It’s time to answer tough questions about Guam’s status
Jeremy Lujan Bevacqua | Guam Daily Post
When Governor Eddie Calvo declared in his 2016 State of the Island address that his administration would tackle the issue of self-determination through a plebiscite that was promised to the people of Guam in the Organic Act of 1950, it was understood that educating voters on their political status options would be a critical step toward reaching a majority decision. Island residents would need to understand what each option – independence, free association, or statehood – would mean, and how they could impact our future. Task forces representing each status option have been formed under the Commission on Decolonization, with the role of devising strategies to educate and sway people into their respective camps.
For example, teach-ins at the University of Guam and meetings at Chamorro Village are some of the ways the Independence for Guam Task Force has sought to educate the public. While the Free Association and Statehood Task Forces have not held any recent public forums, look for their events in the coming year. This discussion is important, and all people of Guam – no matter their age, political orientation, or village – need to start asking the hard questions and civilly engaging with others to help form a decision.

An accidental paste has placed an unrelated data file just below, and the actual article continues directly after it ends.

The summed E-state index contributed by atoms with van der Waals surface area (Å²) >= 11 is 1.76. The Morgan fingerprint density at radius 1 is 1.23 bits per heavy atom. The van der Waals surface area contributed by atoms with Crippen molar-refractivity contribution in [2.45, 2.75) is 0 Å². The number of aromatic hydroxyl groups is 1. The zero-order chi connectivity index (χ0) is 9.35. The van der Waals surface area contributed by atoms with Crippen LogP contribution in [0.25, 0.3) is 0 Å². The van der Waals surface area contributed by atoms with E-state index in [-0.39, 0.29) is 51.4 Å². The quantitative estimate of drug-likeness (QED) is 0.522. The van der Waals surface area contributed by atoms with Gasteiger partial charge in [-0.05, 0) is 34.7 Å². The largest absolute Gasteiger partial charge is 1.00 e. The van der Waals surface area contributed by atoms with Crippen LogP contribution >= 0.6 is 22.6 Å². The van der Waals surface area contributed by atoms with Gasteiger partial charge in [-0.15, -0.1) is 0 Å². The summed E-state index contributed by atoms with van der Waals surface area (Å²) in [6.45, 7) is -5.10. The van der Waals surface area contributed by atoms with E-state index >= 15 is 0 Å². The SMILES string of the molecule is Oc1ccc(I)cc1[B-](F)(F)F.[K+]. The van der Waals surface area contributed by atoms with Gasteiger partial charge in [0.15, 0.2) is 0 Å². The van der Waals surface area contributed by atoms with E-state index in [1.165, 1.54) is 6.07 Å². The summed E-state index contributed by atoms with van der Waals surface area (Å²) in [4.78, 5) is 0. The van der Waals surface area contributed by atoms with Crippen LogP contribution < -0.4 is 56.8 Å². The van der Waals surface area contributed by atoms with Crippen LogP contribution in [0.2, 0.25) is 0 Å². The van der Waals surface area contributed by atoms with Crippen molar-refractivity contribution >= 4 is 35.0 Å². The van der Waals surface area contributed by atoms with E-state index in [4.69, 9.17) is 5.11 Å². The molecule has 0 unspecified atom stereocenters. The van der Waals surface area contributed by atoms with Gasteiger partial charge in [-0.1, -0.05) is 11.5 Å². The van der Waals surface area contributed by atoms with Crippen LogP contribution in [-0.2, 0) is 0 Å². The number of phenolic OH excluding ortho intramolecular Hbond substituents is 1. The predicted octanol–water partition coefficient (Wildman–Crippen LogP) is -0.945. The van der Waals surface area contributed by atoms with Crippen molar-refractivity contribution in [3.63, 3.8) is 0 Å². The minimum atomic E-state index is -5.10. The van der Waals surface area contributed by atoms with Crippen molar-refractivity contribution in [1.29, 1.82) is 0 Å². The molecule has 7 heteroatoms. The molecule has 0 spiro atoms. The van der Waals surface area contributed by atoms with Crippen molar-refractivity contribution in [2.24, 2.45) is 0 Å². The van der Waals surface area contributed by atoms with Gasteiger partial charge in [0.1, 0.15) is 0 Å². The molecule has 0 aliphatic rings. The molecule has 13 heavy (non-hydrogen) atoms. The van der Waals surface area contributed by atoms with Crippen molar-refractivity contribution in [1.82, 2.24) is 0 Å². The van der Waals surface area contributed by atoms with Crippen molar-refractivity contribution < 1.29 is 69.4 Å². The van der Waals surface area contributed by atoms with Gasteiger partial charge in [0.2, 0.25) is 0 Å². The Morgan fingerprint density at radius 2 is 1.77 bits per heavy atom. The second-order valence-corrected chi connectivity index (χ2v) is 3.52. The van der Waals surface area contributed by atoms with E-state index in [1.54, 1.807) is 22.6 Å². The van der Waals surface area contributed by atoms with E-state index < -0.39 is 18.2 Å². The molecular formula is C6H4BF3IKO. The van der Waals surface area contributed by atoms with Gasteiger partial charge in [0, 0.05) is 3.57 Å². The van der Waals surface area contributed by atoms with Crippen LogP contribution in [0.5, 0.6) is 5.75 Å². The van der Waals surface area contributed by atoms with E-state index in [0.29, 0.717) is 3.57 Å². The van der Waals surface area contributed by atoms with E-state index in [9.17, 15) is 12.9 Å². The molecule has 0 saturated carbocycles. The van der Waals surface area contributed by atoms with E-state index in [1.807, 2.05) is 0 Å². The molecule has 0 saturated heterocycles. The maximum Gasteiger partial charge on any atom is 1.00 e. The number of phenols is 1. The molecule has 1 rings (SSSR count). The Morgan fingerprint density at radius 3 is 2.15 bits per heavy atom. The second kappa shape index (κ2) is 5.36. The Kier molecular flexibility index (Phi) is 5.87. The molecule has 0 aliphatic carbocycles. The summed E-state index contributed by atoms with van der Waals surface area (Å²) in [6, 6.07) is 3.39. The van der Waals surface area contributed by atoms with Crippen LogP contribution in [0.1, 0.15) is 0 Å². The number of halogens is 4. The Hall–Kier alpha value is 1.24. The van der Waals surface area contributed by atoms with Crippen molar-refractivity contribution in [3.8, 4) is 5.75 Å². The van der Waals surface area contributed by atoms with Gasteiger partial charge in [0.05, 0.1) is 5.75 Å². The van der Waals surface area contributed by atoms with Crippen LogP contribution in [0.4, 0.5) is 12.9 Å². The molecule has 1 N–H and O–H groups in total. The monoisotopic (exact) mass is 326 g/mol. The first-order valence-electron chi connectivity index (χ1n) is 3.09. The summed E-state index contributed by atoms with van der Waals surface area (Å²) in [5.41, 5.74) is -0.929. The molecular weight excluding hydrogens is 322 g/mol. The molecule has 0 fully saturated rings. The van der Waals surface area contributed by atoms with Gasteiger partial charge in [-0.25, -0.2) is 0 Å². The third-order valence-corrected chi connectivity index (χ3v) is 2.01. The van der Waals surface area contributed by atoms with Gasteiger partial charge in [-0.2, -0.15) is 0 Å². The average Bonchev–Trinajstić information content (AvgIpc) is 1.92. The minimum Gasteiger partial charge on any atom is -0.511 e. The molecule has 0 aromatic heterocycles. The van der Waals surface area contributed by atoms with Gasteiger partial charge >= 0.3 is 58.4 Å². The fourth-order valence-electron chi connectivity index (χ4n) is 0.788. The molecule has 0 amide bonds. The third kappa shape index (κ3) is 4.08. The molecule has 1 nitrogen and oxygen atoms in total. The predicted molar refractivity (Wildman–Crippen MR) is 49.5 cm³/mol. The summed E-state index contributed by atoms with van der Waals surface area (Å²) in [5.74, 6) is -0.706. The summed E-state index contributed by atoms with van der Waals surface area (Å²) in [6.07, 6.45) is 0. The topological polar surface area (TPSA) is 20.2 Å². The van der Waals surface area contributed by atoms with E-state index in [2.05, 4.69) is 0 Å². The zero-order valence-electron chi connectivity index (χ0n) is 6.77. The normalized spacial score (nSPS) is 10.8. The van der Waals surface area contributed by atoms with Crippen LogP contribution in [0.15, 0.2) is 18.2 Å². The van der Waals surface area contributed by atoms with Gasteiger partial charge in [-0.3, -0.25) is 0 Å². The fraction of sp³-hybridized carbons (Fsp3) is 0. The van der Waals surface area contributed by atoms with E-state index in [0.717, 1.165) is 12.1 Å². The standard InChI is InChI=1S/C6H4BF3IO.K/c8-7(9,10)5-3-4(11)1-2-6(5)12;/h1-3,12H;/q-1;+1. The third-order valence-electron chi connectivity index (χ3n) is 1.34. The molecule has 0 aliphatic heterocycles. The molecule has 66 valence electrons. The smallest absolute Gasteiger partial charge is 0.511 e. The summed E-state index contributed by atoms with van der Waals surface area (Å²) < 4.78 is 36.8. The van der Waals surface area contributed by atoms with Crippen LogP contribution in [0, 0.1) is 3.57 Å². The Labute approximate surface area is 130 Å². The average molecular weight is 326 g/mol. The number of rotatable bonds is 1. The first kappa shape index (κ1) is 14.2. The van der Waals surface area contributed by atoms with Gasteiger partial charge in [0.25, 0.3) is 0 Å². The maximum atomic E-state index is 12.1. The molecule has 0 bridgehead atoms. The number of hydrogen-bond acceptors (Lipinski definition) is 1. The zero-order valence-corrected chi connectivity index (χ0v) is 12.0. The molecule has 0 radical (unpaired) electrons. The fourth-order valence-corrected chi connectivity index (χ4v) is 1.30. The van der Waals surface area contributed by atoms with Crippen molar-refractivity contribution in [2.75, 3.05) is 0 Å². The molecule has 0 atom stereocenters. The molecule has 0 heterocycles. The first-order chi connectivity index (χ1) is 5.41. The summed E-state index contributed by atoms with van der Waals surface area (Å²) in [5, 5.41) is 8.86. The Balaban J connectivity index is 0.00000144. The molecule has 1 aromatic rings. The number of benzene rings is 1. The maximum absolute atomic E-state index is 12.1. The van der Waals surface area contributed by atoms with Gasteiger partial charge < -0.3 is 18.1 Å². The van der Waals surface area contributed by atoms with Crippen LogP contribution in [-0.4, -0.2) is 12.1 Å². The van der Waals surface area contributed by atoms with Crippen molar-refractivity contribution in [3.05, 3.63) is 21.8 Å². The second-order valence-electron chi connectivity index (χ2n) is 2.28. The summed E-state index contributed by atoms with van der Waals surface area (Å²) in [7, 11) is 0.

Our current political status leaves Guam and its leaders unable to influence many of the crucial economic and political decisions that other nations and U.S. states freely exercise and pursue. Do you think this is wrong? Do you think the Jones Act economically punishes Guam and should be lifted? Do you want to vote for the U.S. commander-in-chief since Guam is home to vital American military bases? Do you want Guam to work closely with the United States while maintaining an autonomous island nation identity?
To simply ignore the issue of political status is only working against your self-interest because no matter where your views lie, Guam can be improved.
Guam is a small place with an outsized importance in the Pacific theater. Let’s use the size of the island to our advantage, as these task forces are able to educate different groups and villages much more effectively than in a larger or more dispersed location. Guam achieved 69 percent voter participation in the 2016 General Election. Compare that to the 54 percent voter participation in the recent U.S. election. This shows that the citizens of Guam will partake in the political process when they deem it important. I believe Guam can continue to play an outsized role in the region, but on our own terms.
No matter what your views are on political status, including undetermined, the need for education on the matter is of supreme importance if you consider Guam your home. Let’s hope these three task forces can successfully reach out to and edify the populace as they make a decision that will affect this island for generations to come.